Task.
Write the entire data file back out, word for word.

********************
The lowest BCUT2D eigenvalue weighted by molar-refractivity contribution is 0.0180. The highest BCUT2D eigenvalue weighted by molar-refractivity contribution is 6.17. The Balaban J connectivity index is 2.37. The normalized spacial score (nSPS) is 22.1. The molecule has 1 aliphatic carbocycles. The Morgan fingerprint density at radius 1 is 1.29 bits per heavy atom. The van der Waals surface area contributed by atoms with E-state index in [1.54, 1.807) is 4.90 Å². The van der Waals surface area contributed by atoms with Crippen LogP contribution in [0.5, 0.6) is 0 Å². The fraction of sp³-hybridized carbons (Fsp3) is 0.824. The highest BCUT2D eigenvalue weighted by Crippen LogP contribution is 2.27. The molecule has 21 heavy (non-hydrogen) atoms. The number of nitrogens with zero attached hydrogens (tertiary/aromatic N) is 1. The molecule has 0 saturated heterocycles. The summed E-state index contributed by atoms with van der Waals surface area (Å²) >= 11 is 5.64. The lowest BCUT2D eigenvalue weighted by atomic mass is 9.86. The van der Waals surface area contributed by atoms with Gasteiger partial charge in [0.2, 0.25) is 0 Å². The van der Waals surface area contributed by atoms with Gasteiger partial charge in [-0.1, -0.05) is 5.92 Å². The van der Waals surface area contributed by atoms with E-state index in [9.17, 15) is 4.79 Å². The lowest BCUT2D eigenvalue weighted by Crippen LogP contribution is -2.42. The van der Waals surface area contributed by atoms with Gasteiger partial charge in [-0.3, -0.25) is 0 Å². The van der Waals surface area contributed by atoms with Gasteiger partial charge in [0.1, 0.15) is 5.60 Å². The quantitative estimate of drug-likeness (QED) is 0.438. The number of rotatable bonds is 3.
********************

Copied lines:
The lowest BCUT2D eigenvalue weighted by molar-refractivity contribution is 0.0180. The highest BCUT2D eigenvalue weighted by molar-refractivity contribution is 6.17. The Balaban J connectivity index is 2.37. The normalized spacial score (nSPS) is 22.1. The molecule has 1 aliphatic carbocycles. The Morgan fingerprint density at radius 1 is 1.29 bits per heavy atom. The van der Waals surface area contributed by atoms with E-state index in [1.54, 1.807) is 4.90 Å². The van der Waals surface area contributed by atoms with Crippen LogP contribution in [0.5, 0.6) is 0 Å². The fraction of sp³-hybridized carbons (Fsp3) is 0.824. The highest BCUT2D eigenvalue weighted by Crippen LogP contribution is 2.27. The molecule has 21 heavy (non-hydrogen) atoms. The number of nitrogens with zero attached hydrogens (tertiary/aromatic N) is 1. The molecule has 0 saturated heterocycles. The summed E-state index contributed by atoms with van der Waals surface area (Å²) >= 11 is 5.64. The lowest BCUT2D eigenvalue weighted by atomic mass is 9.86. The van der Waals surface area contributed by atoms with Gasteiger partial charge in [0.2, 0.25) is 0 Å². The van der Waals surface area contributed by atoms with Gasteiger partial charge in [-0.1, -0.05) is 5.92 Å². The van der Waals surface area contributed by atoms with E-state index in [9.17, 15) is 4.79 Å². The lowest BCUT2D eigenvalue weighted by Crippen LogP contribution is -2.42. The van der Waals surface area contributed by atoms with Gasteiger partial charge in [-0.3, -0.25) is 0 Å². The van der Waals surface area contributed by atoms with Gasteiger partial charge in [0.1, 0.15) is 5.60 Å². The quantitative estimate of drug-likeness (QED) is 0.438. The number of rotatable bonds is 3.